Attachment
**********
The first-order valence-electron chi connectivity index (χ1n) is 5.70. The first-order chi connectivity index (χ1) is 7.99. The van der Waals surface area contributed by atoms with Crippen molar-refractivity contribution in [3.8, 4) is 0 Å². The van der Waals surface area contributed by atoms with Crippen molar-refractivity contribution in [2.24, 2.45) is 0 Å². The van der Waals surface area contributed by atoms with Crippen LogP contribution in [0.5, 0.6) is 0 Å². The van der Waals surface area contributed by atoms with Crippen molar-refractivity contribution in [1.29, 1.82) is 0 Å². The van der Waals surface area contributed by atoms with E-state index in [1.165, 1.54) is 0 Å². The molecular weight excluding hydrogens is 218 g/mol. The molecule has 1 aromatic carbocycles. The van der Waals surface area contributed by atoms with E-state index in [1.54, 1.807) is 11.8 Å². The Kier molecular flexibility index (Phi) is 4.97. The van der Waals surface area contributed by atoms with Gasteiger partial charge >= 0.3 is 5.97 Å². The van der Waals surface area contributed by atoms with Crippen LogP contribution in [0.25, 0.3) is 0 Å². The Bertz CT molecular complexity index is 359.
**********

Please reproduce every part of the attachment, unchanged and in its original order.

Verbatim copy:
The first-order valence-electron chi connectivity index (χ1n) is 5.70. The first-order chi connectivity index (χ1) is 7.99. The van der Waals surface area contributed by atoms with Crippen molar-refractivity contribution in [3.8, 4) is 0 Å². The van der Waals surface area contributed by atoms with Crippen molar-refractivity contribution in [2.24, 2.45) is 0 Å². The van der Waals surface area contributed by atoms with Crippen LogP contribution in [0.5, 0.6) is 0 Å². The van der Waals surface area contributed by atoms with Crippen molar-refractivity contribution in [1.29, 1.82) is 0 Å². The van der Waals surface area contributed by atoms with E-state index in [1.165, 1.54) is 0 Å². The molecular weight excluding hydrogens is 218 g/mol. The molecule has 1 aromatic carbocycles. The van der Waals surface area contributed by atoms with E-state index in [1.54, 1.807) is 11.8 Å². The Kier molecular flexibility index (Phi) is 4.97. The van der Waals surface area contributed by atoms with Gasteiger partial charge >= 0.3 is 5.97 Å². The van der Waals surface area contributed by atoms with Crippen LogP contribution in [0.25, 0.3) is 0 Å². The Bertz CT molecular complexity index is 359.